Yet, modern immigration controls are of a different character and scale. They were (and continue to be) foundational, for the consolidation of the nation and notions of sovereignty, and for making the boundaries of the international system itself, even including who is imagined as capable of individual freedom and civilized government. Immigration controls arose in the context of Atlantic slavery’s aftermath and in direct relation to complex debates over the indenture of South Asian and Chinese labourers and the meaning of ‘free’ labour and ‘free’ migration. In the process, ‘free’ migrants were distinguished from Asian ‘coolies’/indentured labourers and the enslaved – those supposedly without the self-governing capacity that entitled them to mobility rights. Thus, liberal notions of freedom and of mobility were centrally articulated against the figure of the naturally unfree Asian. Moreover, the association of the enslaved and the indentured with private control and with brokers who assisted their movements, further constituted them as ‘unfree’ as, increasingly, all actors but the nation were de-legitimized when it came to the facilitation (or not) of movement.

Linked to this was the principle that a self-governing nation ought to be able to exercise the absolute right to control who entered and what happened at the border – to draw the line at the so-called uncivilized, the non-white, the economically dependent, and all those in the grip of ‘traffickers’.

Historians broadly agree that, between the 1880s and the interwar period, most of the key elements of the current immigration control regime were developed and extended on a global basis. The post-independence states that emerged soon after World War II largely failed to challenge this regime and often contributed to its consolidation. Today, this state of affairs remains largely taken for granted, and migrants are ‘illegalised’ on a grand scale and often depicted as criminals or trafficking victims – or both. But any historical analysis must attend to how diverse modes of resistance – clandestine migration, smuggling, anti-deportation campaigns, legal challenges, boycotts, use of fraudulent papers, anti-colonial resistance to mobility controls within the British Empire – also shaped the architecture of controls. Within the British Empire, several dramatic challenges led by anti-colonial Asians in the early 20th century had as their outcome the entrenchment of the principle that white settler nations such as South Africa and Canada had the sovereign right to admit or exclude – thereby ending the principle of free movement without a colour bar within the Empire. Resistance to immigration controls frequently shifted how they were administratively deployed, often making them less overtly racist, so that challenging them frontally became far trickier because so much was left to the ‘discretion’ of officials and bureaucracies. By examining the history of immigration controls, together with the fascinating archive of resistance to them, we have a renewed resource for challenging distinctions of ‘legal’/’illegal’ and ‘citizen’/’alien’; for radically re-imagining our relationship to space, place and one another; and for challenging borders, nations and the institution of citizenship.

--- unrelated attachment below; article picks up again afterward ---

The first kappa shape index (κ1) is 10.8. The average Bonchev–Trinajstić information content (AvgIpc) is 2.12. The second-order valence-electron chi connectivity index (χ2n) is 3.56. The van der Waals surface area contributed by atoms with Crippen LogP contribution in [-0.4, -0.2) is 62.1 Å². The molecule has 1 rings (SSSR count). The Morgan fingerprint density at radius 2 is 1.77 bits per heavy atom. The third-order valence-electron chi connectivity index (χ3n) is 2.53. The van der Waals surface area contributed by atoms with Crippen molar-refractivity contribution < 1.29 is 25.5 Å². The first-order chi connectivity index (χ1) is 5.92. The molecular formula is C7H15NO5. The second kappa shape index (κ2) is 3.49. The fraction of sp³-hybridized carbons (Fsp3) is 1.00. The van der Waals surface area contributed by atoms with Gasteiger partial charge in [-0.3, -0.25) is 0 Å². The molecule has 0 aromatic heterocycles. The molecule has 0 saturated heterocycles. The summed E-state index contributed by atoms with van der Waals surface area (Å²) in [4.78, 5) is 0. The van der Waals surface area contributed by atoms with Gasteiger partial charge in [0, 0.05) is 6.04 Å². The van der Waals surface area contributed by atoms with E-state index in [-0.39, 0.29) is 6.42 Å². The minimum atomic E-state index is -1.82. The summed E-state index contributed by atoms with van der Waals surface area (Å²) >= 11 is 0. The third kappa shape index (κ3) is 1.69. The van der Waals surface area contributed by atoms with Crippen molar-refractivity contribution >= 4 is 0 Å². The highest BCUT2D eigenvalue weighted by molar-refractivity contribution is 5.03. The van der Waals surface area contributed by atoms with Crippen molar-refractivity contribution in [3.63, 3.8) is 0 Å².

References

Aiken S. J. (ed.) (2009) Special issue on No Borders as Practical Politics, Refuge: Canada’s Periodical on Refugees 26(2).

Clancy-Smith, J. (2012) Mediterraneans: North Africa and Europe in an Age of Migration, c1800-1900, Berkeley: University of California Press.

Cohen, S. (2005) Deportation Is Freedom!: The Orwellian World of Immigration Controls, London: Jessica Kingsley Publishers.

McKeown, A. (2008) Melancholy Order: Asian Migration ad the Globalization of Borders, New York: Columbia.

Torpey, J. (2000) The Invention of the Passport: Surveillance, Citizenship and the State, Cambridge: Cambridge University Press.